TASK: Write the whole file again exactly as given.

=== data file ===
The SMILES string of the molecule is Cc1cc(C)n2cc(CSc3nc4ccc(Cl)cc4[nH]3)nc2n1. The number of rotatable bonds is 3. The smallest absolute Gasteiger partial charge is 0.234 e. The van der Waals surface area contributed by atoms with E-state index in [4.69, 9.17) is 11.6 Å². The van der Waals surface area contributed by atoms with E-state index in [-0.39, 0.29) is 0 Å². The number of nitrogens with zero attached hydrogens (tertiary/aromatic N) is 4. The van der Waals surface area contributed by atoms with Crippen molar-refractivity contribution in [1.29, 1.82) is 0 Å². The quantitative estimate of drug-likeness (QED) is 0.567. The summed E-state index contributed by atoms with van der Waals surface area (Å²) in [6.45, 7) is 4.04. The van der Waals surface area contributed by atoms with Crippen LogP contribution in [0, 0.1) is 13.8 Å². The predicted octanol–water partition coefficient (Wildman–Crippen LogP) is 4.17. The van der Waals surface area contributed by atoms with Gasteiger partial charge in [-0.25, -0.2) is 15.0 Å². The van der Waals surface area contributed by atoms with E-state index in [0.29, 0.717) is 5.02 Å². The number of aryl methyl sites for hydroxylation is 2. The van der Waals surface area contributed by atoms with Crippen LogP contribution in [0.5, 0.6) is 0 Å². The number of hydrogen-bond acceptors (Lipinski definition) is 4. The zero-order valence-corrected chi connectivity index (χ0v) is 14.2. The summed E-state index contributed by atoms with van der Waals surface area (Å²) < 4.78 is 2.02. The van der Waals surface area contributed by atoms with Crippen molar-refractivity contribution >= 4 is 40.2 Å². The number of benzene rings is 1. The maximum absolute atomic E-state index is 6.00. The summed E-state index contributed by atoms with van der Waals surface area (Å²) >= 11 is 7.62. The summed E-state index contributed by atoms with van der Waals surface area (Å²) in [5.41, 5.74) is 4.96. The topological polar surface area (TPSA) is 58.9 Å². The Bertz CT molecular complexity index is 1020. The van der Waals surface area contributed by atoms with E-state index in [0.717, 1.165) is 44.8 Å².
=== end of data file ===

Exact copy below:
The SMILES string of the molecule is Cc1cc(C)n2cc(CSc3nc4ccc(Cl)cc4[nH]3)nc2n1. The number of rotatable bonds is 3. The smallest absolute Gasteiger partial charge is 0.234 e. The van der Waals surface area contributed by atoms with E-state index in [4.69, 9.17) is 11.6 Å². The van der Waals surface area contributed by atoms with E-state index in [-0.39, 0.29) is 0 Å². The number of nitrogens with zero attached hydrogens (tertiary/aromatic N) is 4. The van der Waals surface area contributed by atoms with Crippen molar-refractivity contribution in [1.29, 1.82) is 0 Å². The quantitative estimate of drug-likeness (QED) is 0.567. The summed E-state index contributed by atoms with van der Waals surface area (Å²) in [6.45, 7) is 4.04. The van der Waals surface area contributed by atoms with Crippen LogP contribution in [0, 0.1) is 13.8 Å². The predicted octanol–water partition coefficient (Wildman–Crippen LogP) is 4.17. The van der Waals surface area contributed by atoms with Gasteiger partial charge in [-0.25, -0.2) is 15.0 Å². The van der Waals surface area contributed by atoms with E-state index in [0.29, 0.717) is 5.02 Å². The number of aryl methyl sites for hydroxylation is 2. The van der Waals surface area contributed by atoms with Crippen LogP contribution in [0.5, 0.6) is 0 Å². The number of hydrogen-bond acceptors (Lipinski definition) is 4. The zero-order valence-corrected chi connectivity index (χ0v) is 14.2. The summed E-state index contributed by atoms with van der Waals surface area (Å²) < 4.78 is 2.02. The van der Waals surface area contributed by atoms with Crippen molar-refractivity contribution >= 4 is 40.2 Å². The number of benzene rings is 1. The maximum absolute atomic E-state index is 6.00. The summed E-state index contributed by atoms with van der Waals surface area (Å²) >= 11 is 7.62. The summed E-state index contributed by atoms with van der Waals surface area (Å²) in [5.41, 5.74) is 4.96. The topological polar surface area (TPSA) is 58.9 Å². The Bertz CT molecular complexity index is 1020. The van der Waals surface area contributed by atoms with E-state index in [0.717, 1.165) is 44.8 Å².